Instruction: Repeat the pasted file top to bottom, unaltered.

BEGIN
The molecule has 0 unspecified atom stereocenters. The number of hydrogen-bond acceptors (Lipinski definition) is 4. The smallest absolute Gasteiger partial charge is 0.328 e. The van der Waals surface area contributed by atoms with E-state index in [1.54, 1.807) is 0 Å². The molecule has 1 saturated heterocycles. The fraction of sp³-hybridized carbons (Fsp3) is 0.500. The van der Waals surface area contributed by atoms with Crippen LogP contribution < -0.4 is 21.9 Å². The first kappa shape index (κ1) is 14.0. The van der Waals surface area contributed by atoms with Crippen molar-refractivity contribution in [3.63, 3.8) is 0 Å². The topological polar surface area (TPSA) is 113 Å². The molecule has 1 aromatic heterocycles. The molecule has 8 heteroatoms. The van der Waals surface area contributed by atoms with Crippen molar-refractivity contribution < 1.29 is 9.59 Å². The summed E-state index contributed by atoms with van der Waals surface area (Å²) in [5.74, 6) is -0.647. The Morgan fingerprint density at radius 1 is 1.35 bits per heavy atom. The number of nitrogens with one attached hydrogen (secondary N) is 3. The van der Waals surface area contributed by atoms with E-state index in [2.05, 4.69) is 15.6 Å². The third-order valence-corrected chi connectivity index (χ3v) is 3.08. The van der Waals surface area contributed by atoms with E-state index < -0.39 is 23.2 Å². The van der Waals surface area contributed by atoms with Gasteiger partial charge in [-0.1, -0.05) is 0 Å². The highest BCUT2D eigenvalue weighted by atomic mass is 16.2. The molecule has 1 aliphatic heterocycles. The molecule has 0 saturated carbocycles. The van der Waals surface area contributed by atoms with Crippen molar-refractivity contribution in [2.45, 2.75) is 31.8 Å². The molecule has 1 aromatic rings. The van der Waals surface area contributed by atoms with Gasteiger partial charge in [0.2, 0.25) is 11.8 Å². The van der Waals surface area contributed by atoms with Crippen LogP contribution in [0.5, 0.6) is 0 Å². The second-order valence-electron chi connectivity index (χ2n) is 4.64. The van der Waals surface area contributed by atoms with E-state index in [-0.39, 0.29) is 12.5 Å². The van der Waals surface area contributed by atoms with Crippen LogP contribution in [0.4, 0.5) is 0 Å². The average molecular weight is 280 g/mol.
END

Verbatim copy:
The molecule has 0 unspecified atom stereocenters. The number of hydrogen-bond acceptors (Lipinski definition) is 4. The smallest absolute Gasteiger partial charge is 0.328 e. The van der Waals surface area contributed by atoms with E-state index in [1.54, 1.807) is 0 Å². The molecule has 1 saturated heterocycles. The fraction of sp³-hybridized carbons (Fsp3) is 0.500. The van der Waals surface area contributed by atoms with Crippen LogP contribution < -0.4 is 21.9 Å². The first kappa shape index (κ1) is 14.0. The van der Waals surface area contributed by atoms with Crippen molar-refractivity contribution in [3.63, 3.8) is 0 Å². The topological polar surface area (TPSA) is 113 Å². The molecule has 1 aromatic heterocycles. The molecule has 8 heteroatoms. The van der Waals surface area contributed by atoms with Crippen molar-refractivity contribution < 1.29 is 9.59 Å². The summed E-state index contributed by atoms with van der Waals surface area (Å²) in [5.74, 6) is -0.647. The Morgan fingerprint density at radius 1 is 1.35 bits per heavy atom. The number of nitrogens with one attached hydrogen (secondary N) is 3. The van der Waals surface area contributed by atoms with E-state index in [2.05, 4.69) is 15.6 Å². The third-order valence-corrected chi connectivity index (χ3v) is 3.08. The van der Waals surface area contributed by atoms with E-state index < -0.39 is 23.2 Å². The van der Waals surface area contributed by atoms with Gasteiger partial charge in [-0.1, -0.05) is 0 Å². The highest BCUT2D eigenvalue weighted by atomic mass is 16.2. The molecule has 1 aliphatic heterocycles. The molecule has 0 saturated carbocycles. The van der Waals surface area contributed by atoms with Crippen molar-refractivity contribution in [2.45, 2.75) is 31.8 Å². The molecule has 1 aromatic rings. The van der Waals surface area contributed by atoms with Gasteiger partial charge in [0.2, 0.25) is 11.8 Å². The van der Waals surface area contributed by atoms with Crippen LogP contribution in [0.5, 0.6) is 0 Å². The second-order valence-electron chi connectivity index (χ2n) is 4.64. The van der Waals surface area contributed by atoms with E-state index in [-0.39, 0.29) is 12.5 Å². The van der Waals surface area contributed by atoms with Crippen LogP contribution in [0.4, 0.5) is 0 Å². The average molecular weight is 280 g/mol.